Lab Members


JOHN A. BARGH is the James Rowland Angell Professor of Psychology at Yale University. Undergraduate degree from University of Illinois, 1977; Ph.D. in Social Psychology, University of Michigan, 1981 (advisor: Robert B. Zajonc). From 1981 to 2003, Bargh was on faculty of New York University. His research focuses on automatic or unconscious social information processes, as involved in a variety of phenomena, including motivation and goal pursuit, evaluation and liking, and social behavior. Vita (updated November 2014).


ERICA BOOTHBY is a fifth year graduate student in the social psychology PhD program. She is interested in shared experience and social biases. Her research focuses on what happens when other people are on our minds. This interest has led her to study a variety of topics. How does the mere knowledge that someone else is doing the same thing at the same time you are change your own experience, even if you're not communicating with each other? How much time do people spend observing and thinking about the people around them, and are we blind to how much other people watch and think about us? To what extent do the people we know cross our minds when we're apart? How do we gauge whether other people are interested in getting to know us, and when do our intuitions lead us astray? Contact Erica at, or visit her website for more information.

DAVID MELNIKOFF is a third year graduate student, researching the automatic, nonconscious strategies people employ to facilitate positive social outcomes during one-on-one interactions. His current work explores 1) whether people strategically regulate their commitment to moral standards to increase the likelihood that they will laugh at others' jokes, 2) what processes lead to the mirroring of others' speech patterns, and 3) what motives underlie the rapid adoption of others' implicit attitudes (a process known as social tuning). Contact David at

ROBERT "BUD" LAMBERT is third year graduate student, interested in the feeling of comprehension and knowing that accompanies everyday life, but he primarily goes about this through the study of an absence of meaning - the state of confusion. In doing so, he hopes illustrate many of the important aspects of cognition, which allow us to navigate our world easily. He often utilizes a cognitive science approach, incorporating perspectives from psychology, philosophy, and neuroscience. Contact Bud at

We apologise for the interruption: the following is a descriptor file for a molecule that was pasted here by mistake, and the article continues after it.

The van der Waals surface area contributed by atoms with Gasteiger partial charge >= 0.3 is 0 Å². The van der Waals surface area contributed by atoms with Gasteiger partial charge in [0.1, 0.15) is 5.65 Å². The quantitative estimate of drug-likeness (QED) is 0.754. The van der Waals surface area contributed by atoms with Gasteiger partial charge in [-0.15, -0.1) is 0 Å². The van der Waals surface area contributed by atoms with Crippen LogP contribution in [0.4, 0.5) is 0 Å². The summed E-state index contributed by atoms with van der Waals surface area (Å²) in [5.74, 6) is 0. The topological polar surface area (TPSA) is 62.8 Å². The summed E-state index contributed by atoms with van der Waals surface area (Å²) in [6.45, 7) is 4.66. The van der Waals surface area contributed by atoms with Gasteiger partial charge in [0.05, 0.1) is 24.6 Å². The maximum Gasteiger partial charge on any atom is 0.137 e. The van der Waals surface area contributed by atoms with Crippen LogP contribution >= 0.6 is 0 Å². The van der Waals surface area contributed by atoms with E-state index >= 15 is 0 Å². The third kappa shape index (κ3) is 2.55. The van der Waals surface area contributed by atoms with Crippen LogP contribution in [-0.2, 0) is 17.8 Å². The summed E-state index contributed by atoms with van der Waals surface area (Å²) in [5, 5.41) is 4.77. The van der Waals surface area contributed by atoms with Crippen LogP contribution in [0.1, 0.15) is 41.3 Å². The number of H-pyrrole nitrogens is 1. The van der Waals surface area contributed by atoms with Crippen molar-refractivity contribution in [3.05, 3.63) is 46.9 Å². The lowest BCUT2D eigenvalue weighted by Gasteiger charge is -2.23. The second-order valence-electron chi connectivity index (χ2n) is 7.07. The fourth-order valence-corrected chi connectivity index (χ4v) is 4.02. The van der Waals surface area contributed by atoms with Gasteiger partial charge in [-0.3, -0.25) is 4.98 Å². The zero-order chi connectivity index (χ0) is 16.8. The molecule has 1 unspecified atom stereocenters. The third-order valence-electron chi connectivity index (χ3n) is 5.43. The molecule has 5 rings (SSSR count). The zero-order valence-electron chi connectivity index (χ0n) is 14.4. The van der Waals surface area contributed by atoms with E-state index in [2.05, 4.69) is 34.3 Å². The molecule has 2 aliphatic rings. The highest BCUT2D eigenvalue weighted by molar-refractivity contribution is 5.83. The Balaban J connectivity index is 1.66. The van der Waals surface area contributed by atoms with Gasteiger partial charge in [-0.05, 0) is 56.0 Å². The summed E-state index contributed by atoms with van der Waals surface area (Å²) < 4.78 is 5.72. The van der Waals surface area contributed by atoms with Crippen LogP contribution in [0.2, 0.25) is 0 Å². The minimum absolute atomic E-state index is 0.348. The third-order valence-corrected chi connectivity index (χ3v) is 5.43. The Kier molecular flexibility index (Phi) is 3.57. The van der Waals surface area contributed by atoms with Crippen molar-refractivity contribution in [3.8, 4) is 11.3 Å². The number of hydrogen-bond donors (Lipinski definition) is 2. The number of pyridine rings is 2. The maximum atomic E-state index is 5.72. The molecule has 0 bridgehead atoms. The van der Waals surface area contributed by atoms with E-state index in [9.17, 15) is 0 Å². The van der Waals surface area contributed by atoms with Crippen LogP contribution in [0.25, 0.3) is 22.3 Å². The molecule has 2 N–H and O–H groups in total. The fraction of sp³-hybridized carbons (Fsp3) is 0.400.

ALLIE YIMENG WANG is a second year graduate student in the social psychology program. After arriving from China she spent four years mainly around llama, monocycles and maple syrup at Hampshire College. She is interested in probing conscious and unconscious forces driving behaviors that give rise to mass cultural phenomena. Currently she is working with John Bargh on research bridging hunger, emotions, temperature and consumptive behaviors, and with David Rand on research linking cultural orientation, socioeconomic parameters and priming with altruism/selfishness in economic games. In the future she expects to do more work on social influence/persuasion, creativity and motor activities, as well as individual differences in suggestibility. Contact Allie at

ANTON GOLLWITZER is a first year graduate student. His research has included work on behavior change strategies, cross-modal valence transfer, and schizophrenic symptoms (paranoia), among other topics. In the ACME Lab, he plans to investigate how physical contexts influence psychological contexts, possible moderators of priming, emotional priming, conflicting primes, and importantly, the applied use of priming in intervention work. The unique combination of his studies, psychology as well as computer science, has led him to adopt an approach that combines innovative psychological research with forward thinking technology. Contact Anton at


ORIANA ARAGON With John Bargh and Margaret Clark, I study the things that we do, outside of conscious awareness, that help us to regulate our experience in the world. Specifically, the regulation of positive and negative reactions to what we may encounter. For instance, through multiple studies we demonstrate that people position objects to the left or right of their vantage point, dependent on if it would be better to perceive those objects vividly or not (Aragón, et al., under revision). Following basic hedonic principles, to approach pleasure and avoid pain, it appears that people spontaneously regulate their emotional states by positioning more pleasant objects to their left and less pleasant to their right, that is unless they have a purpose to experiencing the less pleasant object more vividly. In that instance the tendency is reversed. More to come...